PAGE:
Harborlight Community Partners Commits to Advancing Racial Equity
At its Annual Meeting in November 2021, the Massachusetts Association of Community Development Corporations committed to a Racial Equity Pledge, upholding their dedication to making their organization a more diverse, equitable, and inclusive place. As of June 2022, 28 member organizations have signed on to the pledge as well. The pledge stemmed from a push for more racial equity from the CDC movement in the summer of 2020. Organizations who have adopted the pledge are signing on to embrace four key values:
- committing to learning and addressing the different levels of racism so they can take action to dismantle those inequities;
- their staff should be diverse, equitable, inclusive, and representative of the communities they serve;
- their board should be diverse, equitable, inclusive, and representative of the communities they serve; and
- authentic representation in programming/services.
Harborlight Community Partners provides and advocates for affordable and inclusive housing in communities north of Boston, such as Beverly and Hamilton, through property management, real estate development, resident services, and public education. Prior to signing onto the Racial Equity Pledge in December 2021, they were engaged in discussions regarding racial equity. Those conversations were paused in the summer of 2020, to seek out CDC wide efforts and movements to address issues of racial inequity.
“We’re looking at MACDC’s pledge format and trying to plan around that, the action items to take to further our objectives in this space, to advance substantively education and knowledge in the staff and board... as well as some technical items around how we’re functioning, how we’re investing time, energy, money, how we’re recruiting for the board, staff, and other groups” said Andrew DeFranza, Executive Director of Harborlight, on how the pledge is intersecting with their prior racial equity work.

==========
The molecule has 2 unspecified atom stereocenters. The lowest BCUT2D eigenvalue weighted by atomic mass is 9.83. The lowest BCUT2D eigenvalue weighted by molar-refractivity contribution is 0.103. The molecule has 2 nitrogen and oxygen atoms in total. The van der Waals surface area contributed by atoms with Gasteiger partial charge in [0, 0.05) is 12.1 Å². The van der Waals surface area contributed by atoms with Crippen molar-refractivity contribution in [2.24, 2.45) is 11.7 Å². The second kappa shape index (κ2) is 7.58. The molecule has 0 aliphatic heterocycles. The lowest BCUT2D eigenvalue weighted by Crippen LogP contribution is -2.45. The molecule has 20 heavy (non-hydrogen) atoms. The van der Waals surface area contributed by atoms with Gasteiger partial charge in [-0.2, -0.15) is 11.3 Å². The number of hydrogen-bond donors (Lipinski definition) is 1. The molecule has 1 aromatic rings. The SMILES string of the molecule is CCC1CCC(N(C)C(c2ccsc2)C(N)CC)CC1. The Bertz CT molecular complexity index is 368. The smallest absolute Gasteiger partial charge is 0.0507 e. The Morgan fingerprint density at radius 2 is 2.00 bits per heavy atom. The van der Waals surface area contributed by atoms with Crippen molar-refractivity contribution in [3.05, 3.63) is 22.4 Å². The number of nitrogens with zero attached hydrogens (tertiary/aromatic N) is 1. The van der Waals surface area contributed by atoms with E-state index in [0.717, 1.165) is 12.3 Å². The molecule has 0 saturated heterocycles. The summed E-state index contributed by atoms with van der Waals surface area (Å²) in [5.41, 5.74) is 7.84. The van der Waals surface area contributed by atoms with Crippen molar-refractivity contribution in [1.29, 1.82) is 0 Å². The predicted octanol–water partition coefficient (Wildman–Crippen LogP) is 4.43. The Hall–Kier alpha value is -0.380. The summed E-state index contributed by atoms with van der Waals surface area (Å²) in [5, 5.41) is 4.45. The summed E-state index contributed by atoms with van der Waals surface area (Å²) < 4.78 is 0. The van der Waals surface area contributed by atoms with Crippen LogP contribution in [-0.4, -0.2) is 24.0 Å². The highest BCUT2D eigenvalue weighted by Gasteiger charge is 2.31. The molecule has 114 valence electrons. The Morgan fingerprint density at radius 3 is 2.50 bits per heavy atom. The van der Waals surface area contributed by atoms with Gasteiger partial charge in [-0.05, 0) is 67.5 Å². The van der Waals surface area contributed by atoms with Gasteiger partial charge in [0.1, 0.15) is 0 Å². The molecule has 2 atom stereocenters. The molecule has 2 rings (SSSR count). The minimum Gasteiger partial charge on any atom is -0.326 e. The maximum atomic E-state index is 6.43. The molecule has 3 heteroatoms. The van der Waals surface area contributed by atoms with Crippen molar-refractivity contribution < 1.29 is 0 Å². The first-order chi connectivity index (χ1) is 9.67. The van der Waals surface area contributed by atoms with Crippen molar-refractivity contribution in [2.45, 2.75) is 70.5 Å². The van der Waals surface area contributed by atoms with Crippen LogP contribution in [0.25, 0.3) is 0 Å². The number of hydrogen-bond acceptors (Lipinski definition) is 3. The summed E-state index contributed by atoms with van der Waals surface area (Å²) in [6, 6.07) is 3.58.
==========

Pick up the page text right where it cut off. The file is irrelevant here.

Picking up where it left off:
Harborlight has been working to increase representation, equity, inclusivity, and diversity in all levels of their work. “The main issue with it had been holding seats on the board for people of color...and you have to find people who want to do it, in the region, who have statistically little access. It's harder to find people who are interested, who are qualified, and have the experience,” said DeFranza of challenges with this work. “We're very active on the development front for the percentage of minority workers hours in our MBE participation, and that’s been quite successful”.
Looking into the future, DeFranza is “very supportive and interested in the idea of going upstream and providing training and internship capacity to get to younger candidates of color...to create a pipeline.” Providing young candidates of color with these opportunities early on will help address challenges CDC’s face when it comes to representation among their staff and board, he said.
MACDC hosts meetings for both members who have already adopted the pledge and for those who are considering it. To support members in their implementation, we also offer member-only workshop opportunities through the Mel King Institute. For more information and a full list of adoptees, visit the Racial Equity Webpage.
Mila Roemer is a student at Northeastern University and MACDC's Communications Intern.